Fleetwood Mac – Say You Will (2003)

Share this:

by Nick DeRiso

They were the Chanteuse, the Wild Hair (in more ways than one) and the Songstress. And now Fleetwood Mac has had a hit album in every decade since the 1970s.

The reason seems to be in their very makeup: This is the rare group that has enough hardness (in the spindly tunes of Lindsey Buckingham) to attract the average rock music fan; enough magical mystery (in the gauzy stuff from Stevie Nicks) to attract the fanciful; and a dollop of old-fashioned power-pop (the now-missing Christine McVie) to lure in the rest.

In many ways, they were the perfect concoction for FM radio. Throw in the juicy melodrama of their lives, though, and it’s all the more surprising that any of it turned into great music. (Unlike say, P-Diddy or Mariah Carey.)

Buckingham and Nicks joined Fleetwood Mac in 1974, after a period of years in which the group – led by drummer Mick Fleetwood and bassist John McVie – had languished in relative obscurity playing blues rock.

They certainly sold some records, then. But also gossip magazines. First, singer Christine broke up with her husband, John McVie. Stevie broke up with Lindsey, then got into a brief relationship with Fleetwood.

It was like As the Stomach Turns.

Yet, this rock-group soap sold. And sold. The group’s second album with Buckingham and Nicks, 1977’s perfectly titled “Rumours,” moved 17 million units.

So, they screwed it up by putting out a double album next. Then everybody had a go at a solo career, recording only sporadically as Fleetwood Mac. One by one – first Buckingham, then Nicks and then Christine McVie – they all left. Then everybody got back together for the inevitable reunion tour.

Nobody ever got back together in the bedroom, though. The group struggles to this day to square up its own backstage entanglements – some of which should be eased by the fact that Christine is staying home for this CD and tour in 2003.

Still, while that ensures there will be no dirty looks during concert performances, it also unbalances the group’s delicate dynamic – which made “Say You Will,” and the resulting tour feel more like a solo effort featuring two people, Buckingham and Nicks.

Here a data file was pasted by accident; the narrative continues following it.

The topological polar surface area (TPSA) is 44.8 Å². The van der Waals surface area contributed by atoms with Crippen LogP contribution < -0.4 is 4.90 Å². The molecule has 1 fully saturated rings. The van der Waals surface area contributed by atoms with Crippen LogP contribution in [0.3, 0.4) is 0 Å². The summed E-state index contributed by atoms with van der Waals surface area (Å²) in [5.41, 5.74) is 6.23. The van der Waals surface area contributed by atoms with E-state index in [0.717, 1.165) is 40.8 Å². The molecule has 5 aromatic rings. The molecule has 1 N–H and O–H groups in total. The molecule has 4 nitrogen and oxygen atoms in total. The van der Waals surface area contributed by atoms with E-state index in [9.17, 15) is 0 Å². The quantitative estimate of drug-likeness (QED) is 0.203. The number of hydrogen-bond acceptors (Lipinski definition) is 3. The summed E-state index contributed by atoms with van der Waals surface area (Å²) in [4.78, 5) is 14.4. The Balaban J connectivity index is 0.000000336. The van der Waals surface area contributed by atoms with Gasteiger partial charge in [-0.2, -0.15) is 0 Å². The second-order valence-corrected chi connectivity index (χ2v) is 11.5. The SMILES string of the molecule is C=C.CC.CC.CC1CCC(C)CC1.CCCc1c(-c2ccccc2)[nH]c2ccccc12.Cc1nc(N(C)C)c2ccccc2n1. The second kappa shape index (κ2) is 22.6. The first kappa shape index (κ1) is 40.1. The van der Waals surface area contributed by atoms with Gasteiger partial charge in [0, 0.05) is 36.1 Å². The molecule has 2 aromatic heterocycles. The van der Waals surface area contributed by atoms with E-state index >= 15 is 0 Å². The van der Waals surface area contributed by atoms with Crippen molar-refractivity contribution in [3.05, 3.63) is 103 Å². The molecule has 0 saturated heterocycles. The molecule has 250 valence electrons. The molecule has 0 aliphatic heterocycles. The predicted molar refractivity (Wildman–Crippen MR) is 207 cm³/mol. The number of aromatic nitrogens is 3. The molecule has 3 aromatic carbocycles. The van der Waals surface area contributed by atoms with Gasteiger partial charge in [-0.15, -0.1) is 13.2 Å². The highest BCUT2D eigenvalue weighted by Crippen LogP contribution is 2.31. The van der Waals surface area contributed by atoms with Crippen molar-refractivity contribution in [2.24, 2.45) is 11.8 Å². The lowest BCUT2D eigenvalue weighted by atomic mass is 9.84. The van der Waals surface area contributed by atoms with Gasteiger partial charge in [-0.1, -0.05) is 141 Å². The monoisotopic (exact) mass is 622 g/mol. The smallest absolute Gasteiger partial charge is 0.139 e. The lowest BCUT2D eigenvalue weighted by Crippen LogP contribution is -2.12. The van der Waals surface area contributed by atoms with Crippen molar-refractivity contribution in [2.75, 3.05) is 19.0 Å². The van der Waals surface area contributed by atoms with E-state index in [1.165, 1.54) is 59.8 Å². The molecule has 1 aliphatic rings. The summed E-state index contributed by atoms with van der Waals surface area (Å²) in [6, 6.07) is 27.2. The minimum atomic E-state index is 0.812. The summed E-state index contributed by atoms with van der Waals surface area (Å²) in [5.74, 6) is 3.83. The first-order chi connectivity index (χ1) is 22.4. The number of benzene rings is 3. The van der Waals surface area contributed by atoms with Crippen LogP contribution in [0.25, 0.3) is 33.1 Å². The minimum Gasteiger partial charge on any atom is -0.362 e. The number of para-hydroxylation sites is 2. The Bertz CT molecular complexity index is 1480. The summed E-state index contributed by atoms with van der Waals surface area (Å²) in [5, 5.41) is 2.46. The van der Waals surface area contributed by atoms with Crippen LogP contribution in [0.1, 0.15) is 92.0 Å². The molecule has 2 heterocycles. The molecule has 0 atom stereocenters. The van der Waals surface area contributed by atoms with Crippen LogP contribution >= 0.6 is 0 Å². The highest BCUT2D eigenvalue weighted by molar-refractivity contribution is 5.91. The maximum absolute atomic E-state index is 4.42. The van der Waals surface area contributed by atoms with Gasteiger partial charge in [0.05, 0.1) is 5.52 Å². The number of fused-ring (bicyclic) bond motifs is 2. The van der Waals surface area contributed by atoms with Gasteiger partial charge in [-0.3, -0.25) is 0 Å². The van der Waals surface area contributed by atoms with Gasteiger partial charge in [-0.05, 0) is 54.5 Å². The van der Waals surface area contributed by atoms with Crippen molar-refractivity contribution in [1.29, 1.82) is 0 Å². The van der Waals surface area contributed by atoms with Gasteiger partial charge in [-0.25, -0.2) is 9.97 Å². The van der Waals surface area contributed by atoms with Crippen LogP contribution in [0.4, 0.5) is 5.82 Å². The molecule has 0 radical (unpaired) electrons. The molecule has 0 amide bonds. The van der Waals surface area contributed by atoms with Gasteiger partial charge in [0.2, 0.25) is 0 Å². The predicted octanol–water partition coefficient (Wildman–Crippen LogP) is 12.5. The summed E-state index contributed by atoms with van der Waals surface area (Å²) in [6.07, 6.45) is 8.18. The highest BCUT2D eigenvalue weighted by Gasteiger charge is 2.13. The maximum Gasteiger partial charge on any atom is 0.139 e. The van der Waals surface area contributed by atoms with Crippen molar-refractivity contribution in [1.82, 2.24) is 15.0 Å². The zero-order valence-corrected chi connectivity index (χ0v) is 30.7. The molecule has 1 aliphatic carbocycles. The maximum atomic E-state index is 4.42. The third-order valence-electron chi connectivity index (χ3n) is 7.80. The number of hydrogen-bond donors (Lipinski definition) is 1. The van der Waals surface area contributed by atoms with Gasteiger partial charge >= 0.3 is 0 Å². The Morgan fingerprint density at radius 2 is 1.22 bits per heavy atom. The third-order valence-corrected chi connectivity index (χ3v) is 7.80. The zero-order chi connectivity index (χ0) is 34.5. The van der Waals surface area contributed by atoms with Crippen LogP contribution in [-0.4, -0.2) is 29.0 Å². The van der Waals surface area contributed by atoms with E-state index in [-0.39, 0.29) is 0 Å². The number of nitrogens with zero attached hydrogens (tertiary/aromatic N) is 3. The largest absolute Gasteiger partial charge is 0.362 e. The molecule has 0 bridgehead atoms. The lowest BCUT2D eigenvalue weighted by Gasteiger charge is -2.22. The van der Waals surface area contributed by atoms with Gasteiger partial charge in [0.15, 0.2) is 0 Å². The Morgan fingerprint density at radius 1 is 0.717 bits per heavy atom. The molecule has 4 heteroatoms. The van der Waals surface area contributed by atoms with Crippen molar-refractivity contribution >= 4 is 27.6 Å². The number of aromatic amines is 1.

And Buckingham and Nicks are best enjoyed when there are the brief respites of pure, joyous pop – respites that never come – from Christine McVie.

That said, Stevie Nicks hasn’t sounded this engaged since she put out “Bella Donna” more than 20 years ago. Post-rehab, she finally returns on the album and tour as an important contributor.

Nicks displays a refreshing melancholy “Goodbye Baby,” showing she can inhabit other personas besides that of the witchy woman (“Illume”) – which is getting a little rote.

Buckingham? Well, he’s still weird. Even though Lindsey is principally responsible for moving this group away from the sometimes-staid blues sensibility that Fleetwood Mac always had, he’s hardened into an musical experimenter – one whose solo stuff can sometimes be unlistenably convoluted.

Yet, with the responsibility of carrying the CD and tour squarely on his shoulders, Buckingham does OK – luxuriating in some gorgeous Beach Boy-ish harmonies and song structures (“Come”), even if he must indulge himself with one guitar meltdown tune.

While it’s uneven, “Say You Will” is a better end for Fleetwood Mac than their last original offering – 1995’s ill-conceived “Time,” a CD that included, for some reason, both McVies, Fleetwood … and 1970s rocker Dave Mason.

Then again, Mason had a hit with “We Just Disagree.”

Could’ve been a Fleetwood Mac tune, you know?

Nick DeRiso

Nick DeRiso

Nick DeRiso has written for USA Today, American Songwriter, All About Jazz, and a host of others. Honored as columnist of the year five times by the Associated Press, Louisiana Press Association and Louisiana Sports Writers Association, he oversaw a daily section named Top 10 in the U.S. by the AP before co-founding Something Else! Nick is now associate editor of Ultimate Classic Rock.
Nick DeRiso
Share this: